Updated Feb. 28
After a second meeting with command staff at the fire department, the town has advertised a position for an interim fire and EMS chief following the departure of embattled Fire Chief John Rose.
At a selectmen’s meeting Tuesday, town administrator Robert Whritenour informed selectmen there has been “serious interest” in the position, which would run for two to six months. Applications for the position are due on March 2.
The town has begun the search for a new chief after Rose resigned from the department on Jan. 31, following a dramatic meeting of the board of selectmen where the board released a statement about the chief, disclosed he had been suspended previously for 21 days, acknowledged an ongoing FBI investigation, and released executive session minutes that showed a divide among board members about Rose and his ability to lead the fire department.
As part of a separation agreement, Rose will be paid a $65,882.70 lump sum. That amounts to half a year’s pay, because Rose was earning $131,736 at the time of his resignation. In addition to the lump sum Rose, is entitled to his full retirement benefits.
In January, the town also confirmed it had settled a $97,500 lawsuit with Cynthia Hatt, a former fire department employee who accused Rose of making sexual advances and then retaliating against her when she rejected them. In exchange for the payment, Hatt withdrew a complaint before the Massachusetts Commission Against Discrimination and a lawsuit she filed in Barnstable Superior Court.
In both, Hatt disclosed that she had a consensual relationship with Rose. After a breakup, she alleges, Rose persisted in his pursuit of her, and took away overtime in retaliation.
The FBI and a grand jury are also looking into the fire department’s ambulance billing. In October, the town revealed that it had overcharged Medicare and Medicaid by $37,505.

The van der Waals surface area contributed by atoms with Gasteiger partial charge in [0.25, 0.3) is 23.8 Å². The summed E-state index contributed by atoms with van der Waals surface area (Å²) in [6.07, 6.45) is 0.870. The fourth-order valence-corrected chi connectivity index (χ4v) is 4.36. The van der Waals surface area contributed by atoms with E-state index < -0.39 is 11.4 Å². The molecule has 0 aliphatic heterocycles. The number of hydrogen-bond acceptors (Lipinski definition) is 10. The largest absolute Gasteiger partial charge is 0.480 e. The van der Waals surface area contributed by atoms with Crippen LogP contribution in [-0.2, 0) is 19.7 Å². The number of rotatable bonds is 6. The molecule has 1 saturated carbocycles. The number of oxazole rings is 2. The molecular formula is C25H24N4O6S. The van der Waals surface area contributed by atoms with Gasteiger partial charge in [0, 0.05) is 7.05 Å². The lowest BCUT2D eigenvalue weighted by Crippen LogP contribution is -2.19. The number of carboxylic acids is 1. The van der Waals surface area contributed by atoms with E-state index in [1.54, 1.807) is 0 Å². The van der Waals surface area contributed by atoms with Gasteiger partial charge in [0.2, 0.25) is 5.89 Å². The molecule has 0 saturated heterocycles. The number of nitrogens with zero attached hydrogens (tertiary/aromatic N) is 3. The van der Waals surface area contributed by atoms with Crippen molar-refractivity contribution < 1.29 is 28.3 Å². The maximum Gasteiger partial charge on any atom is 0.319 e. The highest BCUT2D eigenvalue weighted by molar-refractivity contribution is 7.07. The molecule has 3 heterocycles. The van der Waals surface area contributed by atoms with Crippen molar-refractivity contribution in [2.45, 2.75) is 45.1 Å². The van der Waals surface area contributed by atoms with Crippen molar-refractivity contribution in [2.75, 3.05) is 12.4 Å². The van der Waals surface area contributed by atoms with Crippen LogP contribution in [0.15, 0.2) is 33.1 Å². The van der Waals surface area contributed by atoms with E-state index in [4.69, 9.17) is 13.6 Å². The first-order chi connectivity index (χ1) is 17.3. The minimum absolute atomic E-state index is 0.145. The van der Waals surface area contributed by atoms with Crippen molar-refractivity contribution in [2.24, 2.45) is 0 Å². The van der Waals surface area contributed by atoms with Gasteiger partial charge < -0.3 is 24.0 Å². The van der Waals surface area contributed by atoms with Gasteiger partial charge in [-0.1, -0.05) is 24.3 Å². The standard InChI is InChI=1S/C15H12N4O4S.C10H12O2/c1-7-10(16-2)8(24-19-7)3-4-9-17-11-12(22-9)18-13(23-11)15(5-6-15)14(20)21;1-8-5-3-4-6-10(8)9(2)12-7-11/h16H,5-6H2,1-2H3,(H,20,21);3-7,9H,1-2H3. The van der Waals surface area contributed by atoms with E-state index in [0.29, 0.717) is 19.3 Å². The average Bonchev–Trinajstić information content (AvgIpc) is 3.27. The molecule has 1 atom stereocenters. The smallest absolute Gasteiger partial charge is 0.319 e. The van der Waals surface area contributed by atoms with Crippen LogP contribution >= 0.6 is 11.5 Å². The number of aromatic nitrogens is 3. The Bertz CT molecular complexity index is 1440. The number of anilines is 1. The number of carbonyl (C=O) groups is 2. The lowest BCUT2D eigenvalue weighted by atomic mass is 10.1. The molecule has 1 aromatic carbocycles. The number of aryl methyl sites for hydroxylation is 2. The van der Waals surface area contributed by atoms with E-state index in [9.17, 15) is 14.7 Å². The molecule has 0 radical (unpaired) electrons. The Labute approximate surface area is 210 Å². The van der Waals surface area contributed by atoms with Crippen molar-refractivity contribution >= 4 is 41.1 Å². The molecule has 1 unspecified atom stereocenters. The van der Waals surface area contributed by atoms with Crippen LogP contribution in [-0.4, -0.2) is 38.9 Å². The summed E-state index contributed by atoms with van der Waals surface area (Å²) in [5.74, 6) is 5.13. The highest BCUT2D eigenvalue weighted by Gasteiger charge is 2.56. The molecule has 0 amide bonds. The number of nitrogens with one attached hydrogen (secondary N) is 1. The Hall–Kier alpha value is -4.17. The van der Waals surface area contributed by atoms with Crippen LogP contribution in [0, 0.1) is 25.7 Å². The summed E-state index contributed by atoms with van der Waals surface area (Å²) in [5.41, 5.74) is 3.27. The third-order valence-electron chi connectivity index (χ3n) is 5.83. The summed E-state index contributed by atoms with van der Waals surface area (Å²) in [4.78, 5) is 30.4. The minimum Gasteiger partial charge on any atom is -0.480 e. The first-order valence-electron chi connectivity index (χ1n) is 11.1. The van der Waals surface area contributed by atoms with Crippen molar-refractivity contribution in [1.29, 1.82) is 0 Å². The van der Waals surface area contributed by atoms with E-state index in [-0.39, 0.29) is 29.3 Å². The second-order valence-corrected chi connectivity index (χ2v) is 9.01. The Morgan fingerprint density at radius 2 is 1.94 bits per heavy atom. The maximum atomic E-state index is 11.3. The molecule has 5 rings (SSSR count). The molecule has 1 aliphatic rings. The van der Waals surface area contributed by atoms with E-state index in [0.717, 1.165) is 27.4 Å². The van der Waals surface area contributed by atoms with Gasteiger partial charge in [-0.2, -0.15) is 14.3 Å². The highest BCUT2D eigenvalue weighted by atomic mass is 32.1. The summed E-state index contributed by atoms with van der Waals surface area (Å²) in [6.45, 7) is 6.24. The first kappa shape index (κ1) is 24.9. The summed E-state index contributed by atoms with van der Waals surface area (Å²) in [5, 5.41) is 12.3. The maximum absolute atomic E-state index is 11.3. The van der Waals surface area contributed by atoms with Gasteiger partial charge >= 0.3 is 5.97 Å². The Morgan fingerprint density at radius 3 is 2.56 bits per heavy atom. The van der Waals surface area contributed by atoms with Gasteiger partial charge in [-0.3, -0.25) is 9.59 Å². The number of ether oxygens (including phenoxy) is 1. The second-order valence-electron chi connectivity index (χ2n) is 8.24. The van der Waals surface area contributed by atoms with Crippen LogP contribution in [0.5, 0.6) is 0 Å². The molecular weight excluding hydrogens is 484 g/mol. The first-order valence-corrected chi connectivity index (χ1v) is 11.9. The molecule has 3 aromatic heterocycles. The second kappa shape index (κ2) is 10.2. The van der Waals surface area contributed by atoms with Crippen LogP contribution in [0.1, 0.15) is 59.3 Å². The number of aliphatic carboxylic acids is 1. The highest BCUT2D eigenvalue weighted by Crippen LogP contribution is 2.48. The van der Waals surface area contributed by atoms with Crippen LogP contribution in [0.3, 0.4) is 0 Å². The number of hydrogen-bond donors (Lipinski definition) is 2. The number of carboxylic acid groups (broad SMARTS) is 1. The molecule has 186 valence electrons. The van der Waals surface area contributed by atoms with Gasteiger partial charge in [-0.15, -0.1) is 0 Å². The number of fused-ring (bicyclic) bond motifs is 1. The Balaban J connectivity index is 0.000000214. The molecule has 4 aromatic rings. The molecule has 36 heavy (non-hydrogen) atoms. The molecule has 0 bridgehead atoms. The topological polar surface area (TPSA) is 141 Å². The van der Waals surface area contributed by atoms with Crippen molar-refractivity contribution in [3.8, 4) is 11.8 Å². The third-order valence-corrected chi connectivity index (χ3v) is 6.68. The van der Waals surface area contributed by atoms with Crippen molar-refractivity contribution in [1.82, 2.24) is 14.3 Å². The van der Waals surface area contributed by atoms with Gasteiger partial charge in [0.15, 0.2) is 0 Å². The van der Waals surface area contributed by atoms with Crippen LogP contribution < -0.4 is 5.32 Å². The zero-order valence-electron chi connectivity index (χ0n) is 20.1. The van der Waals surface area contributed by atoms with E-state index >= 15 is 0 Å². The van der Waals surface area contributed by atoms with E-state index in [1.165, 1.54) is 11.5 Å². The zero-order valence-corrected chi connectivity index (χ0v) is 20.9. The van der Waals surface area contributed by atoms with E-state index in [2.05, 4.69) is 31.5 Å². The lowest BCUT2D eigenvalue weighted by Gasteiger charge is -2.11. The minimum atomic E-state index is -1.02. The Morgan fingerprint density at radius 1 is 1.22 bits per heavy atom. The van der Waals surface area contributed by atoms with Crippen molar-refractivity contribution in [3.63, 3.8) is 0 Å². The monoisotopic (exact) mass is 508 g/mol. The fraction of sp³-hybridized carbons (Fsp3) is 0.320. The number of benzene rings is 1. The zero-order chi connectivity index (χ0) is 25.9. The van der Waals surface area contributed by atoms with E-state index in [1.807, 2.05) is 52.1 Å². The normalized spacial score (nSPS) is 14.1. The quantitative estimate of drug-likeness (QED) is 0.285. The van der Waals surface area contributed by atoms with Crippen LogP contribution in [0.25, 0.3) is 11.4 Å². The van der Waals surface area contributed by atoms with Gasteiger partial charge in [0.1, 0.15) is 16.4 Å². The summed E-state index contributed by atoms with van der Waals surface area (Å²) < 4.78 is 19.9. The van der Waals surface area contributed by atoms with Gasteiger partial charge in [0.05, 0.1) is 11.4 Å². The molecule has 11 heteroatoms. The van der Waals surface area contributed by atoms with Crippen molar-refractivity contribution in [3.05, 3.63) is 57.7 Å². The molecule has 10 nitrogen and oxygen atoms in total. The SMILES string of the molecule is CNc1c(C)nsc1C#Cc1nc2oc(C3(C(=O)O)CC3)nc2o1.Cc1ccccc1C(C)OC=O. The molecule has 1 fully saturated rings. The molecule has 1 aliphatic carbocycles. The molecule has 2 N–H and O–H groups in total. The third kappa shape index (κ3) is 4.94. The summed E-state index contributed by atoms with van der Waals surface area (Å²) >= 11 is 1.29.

Whritenour informed selectmen the job had been posted on the Massachusetts Municipal Association website, in addition to local advertising.
Whirtenour has met with fire department staff and members of the IAFF union.
“We do have a solid command staff in place, led by Deputy Chief Manuel Rose and First Lt. Matthew Bradley, who are doing a lot of work from the EMS side and the fire side,” Whritenour said.
Consultant George Baker, a former Mashpee fire chief, has also supported the town in the transition.
Once an interim chief is hired, board chairman Brian Packish said, the two- to six-month timeframe of the position will give the town and the fire department time to establish a clear set of job descriptions for a permanent fire chief.
“Hopefully that buys us enough time to then have a conversation [about]: What does the overall leadership look like? What are the roles and responsibilities? How do we realign?” Packish said.
In other business, design development for a renovated town hall continues with Icon Architecture. Icon will hold a public forum with selectmen on March 4 at 5 pm in the Oak Bluffs town hall meeting room to review design options and take input from residents.
After the attempt to build a new town hall failed when bids came in over budget, the town is using a construction manager at risk (CMAR) to work with Icon to come up with a maximum project cost in advance of annual town meeting on April 14. Bids for the CMAR are due on Feb. 27 at 2 pm.
Selectman Michael Santoro said he was interested in being the town’s representative to the Vineyard long-range transportation task force after a discussion with Steamship Authority general manager Robert Davis and special counsel Steve Sayers.
The task force would explore and make recommendations on longer-term initiatives as well as traffic and logistics. The task force would include two members of the Martha’s Vineyard Commission, two members of the Dukes County Commission, two Oak Bluffs representatives, two Tisbury representatives, two Falmouth representatives, Davis and Sayers as the SSA representatives, and potentially, two New Bedford representatives. Recommendations from the task force would go directly to the port council and the SSA board.
Corrected to add March 4 meeting in the Oak Bluffs town hall meeting room. —Ed.